Pirates have hijacked a Japanese ship off the East African coast - the latest in a series of similar incidents near the war-torn country of Somalia.
The vessel, thought to be a chemical tanker with a crew of South Koreans, Filipinos and Burmese, was seized in the Gulf of Aden early on Sunday.
Officials say they are trying to find out what the pirates' demands are.
The area is notorious for piracy - of 16 reported hijackings worldwide this year, 11 were off the Somali coast.
The International Maritime Bureau (IMB) said it had received a distress call from the vessel near to the remote Yemeni island of Socotra on Sunday morning.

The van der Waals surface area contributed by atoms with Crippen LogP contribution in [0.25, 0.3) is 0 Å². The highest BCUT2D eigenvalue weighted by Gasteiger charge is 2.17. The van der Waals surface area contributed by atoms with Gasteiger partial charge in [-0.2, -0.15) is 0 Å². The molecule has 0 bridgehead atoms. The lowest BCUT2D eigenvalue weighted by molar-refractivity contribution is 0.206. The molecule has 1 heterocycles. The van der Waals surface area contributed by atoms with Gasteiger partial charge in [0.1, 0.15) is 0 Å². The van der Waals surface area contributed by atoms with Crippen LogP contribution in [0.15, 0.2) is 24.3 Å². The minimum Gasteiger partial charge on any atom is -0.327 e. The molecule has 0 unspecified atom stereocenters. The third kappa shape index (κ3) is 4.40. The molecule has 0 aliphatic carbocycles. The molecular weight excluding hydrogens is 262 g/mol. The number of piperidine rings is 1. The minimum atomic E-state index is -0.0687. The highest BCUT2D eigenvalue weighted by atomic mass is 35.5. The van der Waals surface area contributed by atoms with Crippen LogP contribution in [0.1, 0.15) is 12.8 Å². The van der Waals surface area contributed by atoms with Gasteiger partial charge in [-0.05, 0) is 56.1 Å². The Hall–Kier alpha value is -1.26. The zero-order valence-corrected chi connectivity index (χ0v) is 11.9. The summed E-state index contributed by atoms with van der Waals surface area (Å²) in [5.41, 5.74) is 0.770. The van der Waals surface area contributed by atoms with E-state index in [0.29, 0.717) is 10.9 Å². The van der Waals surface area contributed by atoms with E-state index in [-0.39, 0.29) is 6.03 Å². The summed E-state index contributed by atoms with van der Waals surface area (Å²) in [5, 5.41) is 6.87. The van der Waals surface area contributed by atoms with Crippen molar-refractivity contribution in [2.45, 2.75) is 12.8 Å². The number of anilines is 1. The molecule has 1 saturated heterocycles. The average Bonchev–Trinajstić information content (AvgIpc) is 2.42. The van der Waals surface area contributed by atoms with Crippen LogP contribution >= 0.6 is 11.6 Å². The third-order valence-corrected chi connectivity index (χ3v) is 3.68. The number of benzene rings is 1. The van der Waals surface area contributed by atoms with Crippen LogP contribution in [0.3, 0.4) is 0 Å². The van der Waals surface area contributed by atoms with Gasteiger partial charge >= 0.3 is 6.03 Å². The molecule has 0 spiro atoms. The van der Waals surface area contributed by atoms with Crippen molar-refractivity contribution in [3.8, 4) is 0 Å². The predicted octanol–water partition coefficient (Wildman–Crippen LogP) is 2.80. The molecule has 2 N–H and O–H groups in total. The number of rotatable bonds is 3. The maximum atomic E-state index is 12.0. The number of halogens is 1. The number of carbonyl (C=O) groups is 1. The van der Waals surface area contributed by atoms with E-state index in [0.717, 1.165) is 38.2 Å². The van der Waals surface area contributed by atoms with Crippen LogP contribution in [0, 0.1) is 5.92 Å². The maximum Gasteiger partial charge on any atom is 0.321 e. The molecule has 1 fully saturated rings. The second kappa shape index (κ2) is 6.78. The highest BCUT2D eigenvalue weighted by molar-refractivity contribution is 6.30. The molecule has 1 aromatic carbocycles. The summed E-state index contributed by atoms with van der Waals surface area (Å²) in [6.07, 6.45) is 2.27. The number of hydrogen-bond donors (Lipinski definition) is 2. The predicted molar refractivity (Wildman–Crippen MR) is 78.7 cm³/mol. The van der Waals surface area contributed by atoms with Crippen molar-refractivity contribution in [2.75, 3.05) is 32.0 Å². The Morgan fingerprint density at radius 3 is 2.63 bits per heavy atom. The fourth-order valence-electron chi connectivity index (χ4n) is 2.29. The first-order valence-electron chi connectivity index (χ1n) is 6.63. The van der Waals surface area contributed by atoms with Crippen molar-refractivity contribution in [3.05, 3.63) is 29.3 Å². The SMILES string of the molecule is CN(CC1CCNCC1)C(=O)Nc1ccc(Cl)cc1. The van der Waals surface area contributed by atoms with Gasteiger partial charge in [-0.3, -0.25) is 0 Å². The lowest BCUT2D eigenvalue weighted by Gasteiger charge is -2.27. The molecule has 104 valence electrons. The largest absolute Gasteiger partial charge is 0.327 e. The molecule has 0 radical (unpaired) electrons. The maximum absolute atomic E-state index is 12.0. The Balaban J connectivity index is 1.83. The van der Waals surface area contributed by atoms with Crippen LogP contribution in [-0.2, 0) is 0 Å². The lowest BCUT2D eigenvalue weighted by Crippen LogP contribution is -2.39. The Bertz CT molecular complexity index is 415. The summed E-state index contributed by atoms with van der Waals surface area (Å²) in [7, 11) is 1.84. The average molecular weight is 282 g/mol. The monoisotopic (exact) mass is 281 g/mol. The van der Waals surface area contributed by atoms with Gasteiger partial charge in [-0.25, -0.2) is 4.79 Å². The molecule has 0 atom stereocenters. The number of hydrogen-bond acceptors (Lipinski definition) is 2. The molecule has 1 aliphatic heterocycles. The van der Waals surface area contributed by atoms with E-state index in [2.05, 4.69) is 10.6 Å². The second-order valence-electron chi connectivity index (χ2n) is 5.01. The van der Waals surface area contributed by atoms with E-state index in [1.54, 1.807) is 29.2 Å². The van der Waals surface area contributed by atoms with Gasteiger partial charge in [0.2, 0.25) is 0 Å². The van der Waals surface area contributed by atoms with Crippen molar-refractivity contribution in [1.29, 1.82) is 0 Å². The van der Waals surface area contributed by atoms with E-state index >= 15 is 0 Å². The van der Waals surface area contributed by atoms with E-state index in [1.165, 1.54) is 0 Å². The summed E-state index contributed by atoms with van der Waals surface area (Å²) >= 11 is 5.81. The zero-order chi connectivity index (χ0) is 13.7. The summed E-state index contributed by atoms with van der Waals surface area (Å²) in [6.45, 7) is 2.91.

"We tried to contact the vessel, but there was absolutely no contact," the IMB's Cyrus Mody told BBC News.
He said coalition forces in the area were contacted and they confirmed the ship had been taken into Somali territorial waters.
There are thought to be 23 crew members on board the vessel, none of whom is Japanese.
The incident comes two weeks after a cargo ship was hijacked on its way to Mombasa in Kenya.
The IMB said there was still no information on the safety of that crew.
Analysts say Somali waters are increasingly lawless and merchant ships are advised to stay 320km (200 miles) from its shores.
The IMB rates Somalia as the second most high risk country for piracy in the world after Indonesia.